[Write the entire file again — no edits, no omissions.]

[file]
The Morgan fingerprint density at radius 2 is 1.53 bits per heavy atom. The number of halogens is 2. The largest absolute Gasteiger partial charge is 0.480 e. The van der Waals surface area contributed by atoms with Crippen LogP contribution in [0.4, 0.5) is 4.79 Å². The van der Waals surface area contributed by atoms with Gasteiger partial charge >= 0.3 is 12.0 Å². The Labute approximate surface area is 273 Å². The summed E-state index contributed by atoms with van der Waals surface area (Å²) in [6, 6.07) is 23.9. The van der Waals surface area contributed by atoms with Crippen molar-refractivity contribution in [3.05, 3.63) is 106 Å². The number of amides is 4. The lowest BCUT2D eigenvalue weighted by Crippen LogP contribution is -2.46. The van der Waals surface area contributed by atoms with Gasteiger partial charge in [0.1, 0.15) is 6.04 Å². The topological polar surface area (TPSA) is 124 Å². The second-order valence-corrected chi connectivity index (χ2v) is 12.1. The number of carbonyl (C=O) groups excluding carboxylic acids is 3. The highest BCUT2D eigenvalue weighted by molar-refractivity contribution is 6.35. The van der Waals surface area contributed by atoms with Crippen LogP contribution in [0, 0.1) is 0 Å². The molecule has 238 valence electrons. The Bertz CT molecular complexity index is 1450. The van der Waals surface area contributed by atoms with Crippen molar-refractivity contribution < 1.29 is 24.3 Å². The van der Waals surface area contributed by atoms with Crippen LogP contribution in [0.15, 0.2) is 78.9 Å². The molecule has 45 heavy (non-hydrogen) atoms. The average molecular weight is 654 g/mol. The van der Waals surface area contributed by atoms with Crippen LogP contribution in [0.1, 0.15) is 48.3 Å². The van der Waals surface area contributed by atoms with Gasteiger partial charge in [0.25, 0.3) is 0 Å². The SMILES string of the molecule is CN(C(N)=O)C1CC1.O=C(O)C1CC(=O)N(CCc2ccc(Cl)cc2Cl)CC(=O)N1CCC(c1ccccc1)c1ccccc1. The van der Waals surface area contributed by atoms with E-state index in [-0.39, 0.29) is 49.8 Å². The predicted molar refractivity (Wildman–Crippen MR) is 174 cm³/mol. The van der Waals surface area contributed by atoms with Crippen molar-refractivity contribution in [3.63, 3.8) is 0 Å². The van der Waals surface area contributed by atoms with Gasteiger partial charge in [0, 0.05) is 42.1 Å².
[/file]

The Morgan fingerprint density at radius 2 is 1.53 bits per heavy atom. The number of halogens is 2. The largest absolute Gasteiger partial charge is 0.480 e. The van der Waals surface area contributed by atoms with Crippen LogP contribution in [0.4, 0.5) is 4.79 Å². The van der Waals surface area contributed by atoms with Gasteiger partial charge >= 0.3 is 12.0 Å². The Labute approximate surface area is 273 Å². The summed E-state index contributed by atoms with van der Waals surface area (Å²) in [6, 6.07) is 23.9. The van der Waals surface area contributed by atoms with Crippen molar-refractivity contribution in [3.05, 3.63) is 106 Å². The number of amides is 4. The lowest BCUT2D eigenvalue weighted by Crippen LogP contribution is -2.46. The van der Waals surface area contributed by atoms with Gasteiger partial charge in [0.1, 0.15) is 6.04 Å². The topological polar surface area (TPSA) is 124 Å². The second-order valence-corrected chi connectivity index (χ2v) is 12.1. The number of carbonyl (C=O) groups excluding carboxylic acids is 3. The highest BCUT2D eigenvalue weighted by molar-refractivity contribution is 6.35. The van der Waals surface area contributed by atoms with Crippen LogP contribution in [0, 0.1) is 0 Å². The molecule has 238 valence electrons. The Bertz CT molecular complexity index is 1450. The van der Waals surface area contributed by atoms with Crippen molar-refractivity contribution < 1.29 is 24.3 Å². The van der Waals surface area contributed by atoms with Crippen LogP contribution in [0.15, 0.2) is 78.9 Å². The molecule has 45 heavy (non-hydrogen) atoms. The average molecular weight is 654 g/mol. The van der Waals surface area contributed by atoms with Crippen LogP contribution in [0.1, 0.15) is 48.3 Å². The van der Waals surface area contributed by atoms with Gasteiger partial charge in [0.25, 0.3) is 0 Å². The SMILES string of the molecule is CN(C(N)=O)C1CC1.O=C(O)C1CC(=O)N(CCc2ccc(Cl)cc2Cl)CC(=O)N1CCC(c1ccccc1)c1ccccc1. The van der Waals surface area contributed by atoms with E-state index in [-0.39, 0.29) is 49.8 Å². The predicted molar refractivity (Wildman–Crippen MR) is 174 cm³/mol. The van der Waals surface area contributed by atoms with Crippen molar-refractivity contribution in [3.63, 3.8) is 0 Å². The van der Waals surface area contributed by atoms with Gasteiger partial charge in [0, 0.05) is 42.1 Å².